Last year, Associate Professor of German Tessa Lee and her then-student Shawn Peaslee ’12, a German studies major, got a rare chance to translate from German to English a historically significant document from the Holocaust. It was written by a female inmate of one of the concentration camps, and given to Lee by another Holocaust survivor, who had found this manuscript among the belongings of his deceased sister. Lee and Peaslee’s work is now in the archives of the United States Holocaust Memorial Museum in Washington, D.C. We asked the professor the story behind the translation.
Tell us about the project.
The project started as a request for translation by a Holocaust survivor, Michael Gruenbaum. In his possession is a 12-page manuscript that a woman named Selma from Vienna had written in 1941–1943, during her internment in Theresienstadt [Terezín], a concentration camp in Bohemia, now the Czech Republic. He wanted to have it translated before turning it over to the Holocaust Memorial Museum in Washington, D.C. Mr. Gruenbaum himself survived Theresienstadt as a 14-year-old through the efforts of his remarkable mother, who got him off the deportation list to Auschwitz four times. In this manuscript were a few lines that describe specifically how Mr. Gruenbaum’s father, a respected lawyer from Prague, had been murdered in Theresienstadt. He wanted the exact translation of that particular sentence since he was going to quote it in his biography (scheduled to be published in 2014 by Simon & Schuster).
How did he find you?
Mr. Gruenbaum asked the program coordinator of Schechter Holocaust Services (in Waltham, Mass.) if she could help out. The coordinator happened to be the mother of one of my students, Ezra Krechmer ’12, and she emailed me to ask if I was interested. I was, but I also wanted to make it a learning experience for one of my students, Shawn Peaslee, who was advanced enough and interested in the subject matter and in the experience of translating a document. We made it into an independent study.
What drew your interest in this?
In her first letter to friends a few days after the camp liberation in May 1945, the mother of Michael Gruenbaum, Margaret Gruenbaum, expressed how lucky they viewed themselves to have survived, but added, “yet we here have the feeling that we will never be able to find a bridge to those who have lived on the outside and who, fortunately, will never be able to grasp what horror, fear and deep sorrow we experienced through the years just passed,” which was quoted in Nešarim: Child Survivors of Terezín by Thelma Gruenbaum [Vallentine Mitchell, 2004]. Since those first days of liberation, we have learned quite a bit about the Holocaust and the Third Reich, and yet, true to Mrs. Gruenbaum’s words, we, the postwar generations, could never fully understand what really went on. But this manuscript is a sort of bridge that links us with the past world, and I do believe that it gives us an insight into this world, however small that insight and narrow the bridge might be. This journal is of significant importance historically. There was no doubt in my mind that I wanted to take on the task when I heard that this was an authentic manuscript from one of the darkest hours of human history. There are lots of stories, films, biographies and other narratives, but what made this stand out for me was the fact that it was a diary that was kept from 1941 to 1943 from within the camp. Most of the personal accounts that are known were usually written after the liberation of the authors, not during their internment. And this is what got to me. How on earth did she manage to keep a diary? She was overburdened with work, struggling with disease, malnutrition and inhuman conditions. Where did she find the time and strength, let alone the writing materials? She knew what punishment awaited her if she was caught trying to document the atrocities there. Her entries end abruptly in July of 1943 and nobody knows what became of her.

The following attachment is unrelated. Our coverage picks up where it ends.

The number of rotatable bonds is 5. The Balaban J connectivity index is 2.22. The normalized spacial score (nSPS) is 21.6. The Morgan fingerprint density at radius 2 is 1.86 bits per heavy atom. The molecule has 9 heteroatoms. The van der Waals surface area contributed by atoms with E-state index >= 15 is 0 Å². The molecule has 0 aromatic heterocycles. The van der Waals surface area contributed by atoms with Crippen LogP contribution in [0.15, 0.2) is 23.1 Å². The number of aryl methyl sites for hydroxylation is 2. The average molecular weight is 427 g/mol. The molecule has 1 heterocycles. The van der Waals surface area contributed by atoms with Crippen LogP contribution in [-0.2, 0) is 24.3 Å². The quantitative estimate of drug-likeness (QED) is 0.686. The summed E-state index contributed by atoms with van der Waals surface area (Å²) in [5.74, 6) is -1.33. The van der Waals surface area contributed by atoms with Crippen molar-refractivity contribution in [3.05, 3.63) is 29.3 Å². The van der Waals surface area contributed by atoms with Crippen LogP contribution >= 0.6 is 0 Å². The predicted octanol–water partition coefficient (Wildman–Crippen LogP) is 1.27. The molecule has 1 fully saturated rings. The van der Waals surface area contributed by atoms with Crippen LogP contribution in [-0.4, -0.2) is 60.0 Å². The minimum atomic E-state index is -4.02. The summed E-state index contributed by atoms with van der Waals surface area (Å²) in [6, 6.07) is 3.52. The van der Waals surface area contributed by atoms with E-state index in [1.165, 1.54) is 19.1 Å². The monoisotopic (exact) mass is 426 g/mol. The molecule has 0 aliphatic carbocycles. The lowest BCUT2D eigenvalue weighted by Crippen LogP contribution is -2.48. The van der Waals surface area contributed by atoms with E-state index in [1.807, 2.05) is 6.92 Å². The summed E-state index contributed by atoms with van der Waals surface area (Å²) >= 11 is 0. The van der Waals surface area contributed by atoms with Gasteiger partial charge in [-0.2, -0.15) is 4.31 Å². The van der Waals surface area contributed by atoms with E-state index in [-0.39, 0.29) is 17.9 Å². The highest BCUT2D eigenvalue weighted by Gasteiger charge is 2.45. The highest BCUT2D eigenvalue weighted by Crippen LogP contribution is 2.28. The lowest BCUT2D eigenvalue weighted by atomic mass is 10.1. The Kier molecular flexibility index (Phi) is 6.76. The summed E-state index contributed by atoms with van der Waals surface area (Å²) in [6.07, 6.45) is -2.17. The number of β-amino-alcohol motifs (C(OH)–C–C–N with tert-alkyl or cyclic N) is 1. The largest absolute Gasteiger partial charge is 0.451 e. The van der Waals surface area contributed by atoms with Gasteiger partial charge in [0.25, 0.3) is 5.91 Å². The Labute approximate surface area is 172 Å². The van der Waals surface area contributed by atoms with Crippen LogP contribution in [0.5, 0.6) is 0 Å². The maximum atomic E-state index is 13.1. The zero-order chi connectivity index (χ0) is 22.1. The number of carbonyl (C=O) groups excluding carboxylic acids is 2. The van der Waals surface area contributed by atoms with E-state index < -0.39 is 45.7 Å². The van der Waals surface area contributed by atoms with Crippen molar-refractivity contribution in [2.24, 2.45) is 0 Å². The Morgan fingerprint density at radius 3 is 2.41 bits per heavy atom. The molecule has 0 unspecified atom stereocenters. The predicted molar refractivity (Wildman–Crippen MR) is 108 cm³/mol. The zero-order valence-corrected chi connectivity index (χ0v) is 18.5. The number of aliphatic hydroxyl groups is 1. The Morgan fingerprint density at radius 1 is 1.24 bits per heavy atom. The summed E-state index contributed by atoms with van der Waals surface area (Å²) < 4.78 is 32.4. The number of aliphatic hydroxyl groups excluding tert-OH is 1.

What challenges did you face on this project?
The first challenge was to make sense of the content altogether. This document was written in haste, as you can imagine, and there are many typos and errors in syntax. Although the language was German, it was the German spoken by a Jewish Czech 70 years ago, so some of the words and phrases were outdated. Shawn took on the first draft of translation. He did a marvelous job of trying to figure out the missing letters and what some of the antiquated words meant. We went through several drafts. The second challenge was to remain calm and objective while reading and translating what is simply just a horrifying account of the daily struggles in the Theresienstadt ghetto. The third challenge was one that all translators face: to bring it into a readable and idiomatically correct English and yet remain true to the original.
How does this fit into your Wheaton work?
Since I was raised bilingually and biculturally, I have always been a translator of sorts. Translation is what I did professionally since my graduate school days when I worked as an interpreter and translator for television news and other media, as well as at the Olympics [Seoul, 1988]. At Wheaton I teach German language and literature and culture in translation. As someone who is professionally involved in Holocaust studies, I felt it a moral as well as a professional obligation to take on the translation.
Read an interview with Shawn Peaslee ’12 and see the document at wheatoncollege.edu/.quarterly.